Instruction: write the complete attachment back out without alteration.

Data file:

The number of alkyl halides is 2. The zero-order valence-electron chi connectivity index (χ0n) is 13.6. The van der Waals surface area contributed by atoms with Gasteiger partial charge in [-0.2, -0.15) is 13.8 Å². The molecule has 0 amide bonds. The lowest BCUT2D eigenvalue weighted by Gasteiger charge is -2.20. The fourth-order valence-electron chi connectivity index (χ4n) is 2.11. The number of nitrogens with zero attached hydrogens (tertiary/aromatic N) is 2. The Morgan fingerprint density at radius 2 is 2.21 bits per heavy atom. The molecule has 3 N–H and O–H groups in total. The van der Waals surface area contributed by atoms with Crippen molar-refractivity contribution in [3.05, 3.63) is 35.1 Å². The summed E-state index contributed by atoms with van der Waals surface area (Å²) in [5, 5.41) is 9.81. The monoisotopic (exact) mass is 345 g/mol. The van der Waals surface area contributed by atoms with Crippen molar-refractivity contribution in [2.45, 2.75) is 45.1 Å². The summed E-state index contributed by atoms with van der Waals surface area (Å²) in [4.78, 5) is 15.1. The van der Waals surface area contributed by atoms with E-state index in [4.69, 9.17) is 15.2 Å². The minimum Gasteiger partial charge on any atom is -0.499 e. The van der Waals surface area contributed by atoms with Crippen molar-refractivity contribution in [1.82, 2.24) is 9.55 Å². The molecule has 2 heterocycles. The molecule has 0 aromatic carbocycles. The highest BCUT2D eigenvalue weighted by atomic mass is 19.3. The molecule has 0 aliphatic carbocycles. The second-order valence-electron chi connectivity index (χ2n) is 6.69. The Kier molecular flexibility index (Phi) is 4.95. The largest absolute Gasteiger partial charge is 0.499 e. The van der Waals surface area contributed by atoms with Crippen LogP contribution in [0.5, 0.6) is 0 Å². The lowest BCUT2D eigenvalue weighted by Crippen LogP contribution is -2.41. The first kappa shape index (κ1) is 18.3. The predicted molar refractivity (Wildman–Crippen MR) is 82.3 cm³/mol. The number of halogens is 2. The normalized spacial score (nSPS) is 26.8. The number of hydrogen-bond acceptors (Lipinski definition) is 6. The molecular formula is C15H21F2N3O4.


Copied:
The number of alkyl halides is 2. The zero-order valence-electron chi connectivity index (χ0n) is 13.6. The van der Waals surface area contributed by atoms with Gasteiger partial charge in [-0.2, -0.15) is 13.8 Å². The molecule has 0 amide bonds. The lowest BCUT2D eigenvalue weighted by Gasteiger charge is -2.20. The fourth-order valence-electron chi connectivity index (χ4n) is 2.11. The number of nitrogens with zero attached hydrogens (tertiary/aromatic N) is 2. The Morgan fingerprint density at radius 2 is 2.21 bits per heavy atom. The molecule has 3 N–H and O–H groups in total. The van der Waals surface area contributed by atoms with Crippen molar-refractivity contribution in [3.05, 3.63) is 35.1 Å². The summed E-state index contributed by atoms with van der Waals surface area (Å²) in [5, 5.41) is 9.81. The monoisotopic (exact) mass is 345 g/mol. The van der Waals surface area contributed by atoms with Crippen molar-refractivity contribution in [2.45, 2.75) is 45.1 Å². The summed E-state index contributed by atoms with van der Waals surface area (Å²) in [4.78, 5) is 15.1. The van der Waals surface area contributed by atoms with E-state index in [4.69, 9.17) is 15.2 Å². The minimum Gasteiger partial charge on any atom is -0.499 e. The van der Waals surface area contributed by atoms with Crippen molar-refractivity contribution in [1.82, 2.24) is 9.55 Å². The molecule has 2 heterocycles. The molecule has 0 aromatic carbocycles. The highest BCUT2D eigenvalue weighted by atomic mass is 19.3. The molecule has 0 aliphatic carbocycles. The second-order valence-electron chi connectivity index (χ2n) is 6.69. The Kier molecular flexibility index (Phi) is 4.95. The largest absolute Gasteiger partial charge is 0.499 e. The van der Waals surface area contributed by atoms with Crippen LogP contribution in [0.5, 0.6) is 0 Å². The lowest BCUT2D eigenvalue weighted by Crippen LogP contribution is -2.41. The first kappa shape index (κ1) is 18.3. The predicted molar refractivity (Wildman–Crippen MR) is 82.3 cm³/mol. The number of halogens is 2. The normalized spacial score (nSPS) is 26.8. The number of hydrogen-bond acceptors (Lipinski definition) is 6. The molecular formula is C15H21F2N3O4.